A new butterfly slowly pulled itself free of its chrysalis as a group of second graders watched in awe Friday. Moments later, the class’s more mature painted lady butterflies were released into the autumn sky.
It was a science lesson come to life for Marie Kervin’s students at Starline Elementary School. For the past two weeks, Kervin has taught the kids about the butterfly life cycle, with the transformation illustrated by six caterpillars she brought to class. Starline’s two other second grade teachers, Lori Felish and Amy Romm, also participated, with each group of students eagerly monitoring their insect collection as each caterpillar built a chrysalis, then came out as a butterfly. The one that emerged in Kervin’s class on Friday was the last straggler.
With the change complete, it was time for the student to say goodbye to the painted ladies. The three classes gathered in the school’s courtyard and watched as the teachers opened the mesh cages, freeing roughly 20 orange, black and white butterflies. Kids waved and smiled as they flew away.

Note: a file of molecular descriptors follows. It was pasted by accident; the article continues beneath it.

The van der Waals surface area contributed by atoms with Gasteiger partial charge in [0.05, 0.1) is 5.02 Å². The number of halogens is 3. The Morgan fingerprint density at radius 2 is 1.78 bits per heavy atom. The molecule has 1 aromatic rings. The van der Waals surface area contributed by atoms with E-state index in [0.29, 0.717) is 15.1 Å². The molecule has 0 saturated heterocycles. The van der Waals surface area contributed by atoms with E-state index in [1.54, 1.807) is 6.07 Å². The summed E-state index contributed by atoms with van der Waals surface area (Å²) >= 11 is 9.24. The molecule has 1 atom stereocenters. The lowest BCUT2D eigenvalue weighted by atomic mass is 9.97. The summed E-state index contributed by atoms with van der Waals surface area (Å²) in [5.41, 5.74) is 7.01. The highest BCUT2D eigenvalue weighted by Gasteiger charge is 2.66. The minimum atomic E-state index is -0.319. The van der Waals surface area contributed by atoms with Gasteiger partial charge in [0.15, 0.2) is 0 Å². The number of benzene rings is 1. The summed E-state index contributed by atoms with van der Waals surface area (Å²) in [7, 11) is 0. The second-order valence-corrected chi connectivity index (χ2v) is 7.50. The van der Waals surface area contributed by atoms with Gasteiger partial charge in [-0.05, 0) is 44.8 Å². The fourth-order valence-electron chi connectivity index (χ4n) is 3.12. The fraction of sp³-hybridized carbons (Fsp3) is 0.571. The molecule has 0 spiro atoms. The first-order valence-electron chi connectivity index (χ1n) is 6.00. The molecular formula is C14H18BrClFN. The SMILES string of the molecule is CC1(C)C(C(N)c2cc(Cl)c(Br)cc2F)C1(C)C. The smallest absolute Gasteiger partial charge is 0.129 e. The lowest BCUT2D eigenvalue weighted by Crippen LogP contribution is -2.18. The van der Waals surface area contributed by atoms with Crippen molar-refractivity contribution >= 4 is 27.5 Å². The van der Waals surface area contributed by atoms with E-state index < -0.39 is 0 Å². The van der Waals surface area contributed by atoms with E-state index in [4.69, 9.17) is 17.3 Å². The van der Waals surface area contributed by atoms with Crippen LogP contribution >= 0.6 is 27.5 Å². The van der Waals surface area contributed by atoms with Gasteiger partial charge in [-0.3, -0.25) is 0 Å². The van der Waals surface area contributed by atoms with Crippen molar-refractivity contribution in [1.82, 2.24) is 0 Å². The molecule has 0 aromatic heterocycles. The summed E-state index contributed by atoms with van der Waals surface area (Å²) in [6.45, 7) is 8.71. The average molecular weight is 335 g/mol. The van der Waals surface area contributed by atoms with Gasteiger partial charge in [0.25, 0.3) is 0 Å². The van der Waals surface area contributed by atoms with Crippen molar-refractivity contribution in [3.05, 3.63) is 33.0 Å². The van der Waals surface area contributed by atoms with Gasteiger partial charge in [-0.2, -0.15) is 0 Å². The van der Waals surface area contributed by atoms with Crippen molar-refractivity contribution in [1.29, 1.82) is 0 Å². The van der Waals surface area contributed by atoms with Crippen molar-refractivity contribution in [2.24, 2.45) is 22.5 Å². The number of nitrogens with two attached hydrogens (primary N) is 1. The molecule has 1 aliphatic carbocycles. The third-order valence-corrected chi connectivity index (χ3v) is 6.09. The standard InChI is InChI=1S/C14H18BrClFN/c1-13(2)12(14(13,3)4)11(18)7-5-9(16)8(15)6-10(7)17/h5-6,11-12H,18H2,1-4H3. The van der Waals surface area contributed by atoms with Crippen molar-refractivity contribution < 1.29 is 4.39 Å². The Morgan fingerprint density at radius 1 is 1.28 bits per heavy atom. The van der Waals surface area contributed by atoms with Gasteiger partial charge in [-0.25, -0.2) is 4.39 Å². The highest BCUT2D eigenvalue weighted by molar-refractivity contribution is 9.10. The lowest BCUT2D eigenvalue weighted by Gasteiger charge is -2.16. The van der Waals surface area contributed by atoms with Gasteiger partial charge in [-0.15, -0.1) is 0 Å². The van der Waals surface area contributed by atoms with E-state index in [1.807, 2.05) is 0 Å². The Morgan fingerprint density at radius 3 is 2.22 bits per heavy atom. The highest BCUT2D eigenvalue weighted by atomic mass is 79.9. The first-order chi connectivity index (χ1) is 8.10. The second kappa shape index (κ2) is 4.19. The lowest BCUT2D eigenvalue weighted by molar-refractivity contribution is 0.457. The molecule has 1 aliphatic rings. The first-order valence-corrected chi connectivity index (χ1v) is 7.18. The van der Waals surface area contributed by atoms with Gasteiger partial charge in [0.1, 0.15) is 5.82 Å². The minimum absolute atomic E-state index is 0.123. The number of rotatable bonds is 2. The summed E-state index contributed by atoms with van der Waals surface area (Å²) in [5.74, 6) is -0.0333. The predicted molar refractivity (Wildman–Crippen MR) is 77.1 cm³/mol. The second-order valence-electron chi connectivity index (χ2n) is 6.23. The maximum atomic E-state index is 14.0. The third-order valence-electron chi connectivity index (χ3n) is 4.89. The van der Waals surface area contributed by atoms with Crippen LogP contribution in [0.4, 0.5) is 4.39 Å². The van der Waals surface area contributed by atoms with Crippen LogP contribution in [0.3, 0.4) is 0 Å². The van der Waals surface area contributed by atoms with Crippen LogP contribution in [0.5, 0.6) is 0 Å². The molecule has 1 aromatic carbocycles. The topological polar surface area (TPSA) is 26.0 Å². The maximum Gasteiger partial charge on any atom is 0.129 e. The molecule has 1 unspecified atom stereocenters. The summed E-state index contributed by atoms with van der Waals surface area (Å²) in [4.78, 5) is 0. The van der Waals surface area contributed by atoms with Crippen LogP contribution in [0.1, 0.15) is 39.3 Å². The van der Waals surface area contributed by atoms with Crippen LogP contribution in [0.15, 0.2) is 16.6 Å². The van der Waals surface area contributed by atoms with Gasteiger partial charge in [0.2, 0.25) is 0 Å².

“It was fun,” said Sylvan Osman, 7, who can proudly describe butterflies’ ability to “trick, scare and camouflage” as they attempt to outsmart predators.
Asked if he was sorry to see the butterflies go, Osman said not really because he understood that the butterflies couldn’t survive in captivity.
Caitlin Vechil, 7, was also sanguine about the event, saying that maybe she would see one of the butterflies around town.
Both students also had enjoyed a previous discussion of an ant farm and had a variety of thoughts on the danger levels of bees vs. wasps, with the latter generally considered to be scarier overall.
Kevin said she was happy to see her students so engaged by the living science lessons.
“This makes it more relevant to them,” Kervin added. “It gets everyone energized.”
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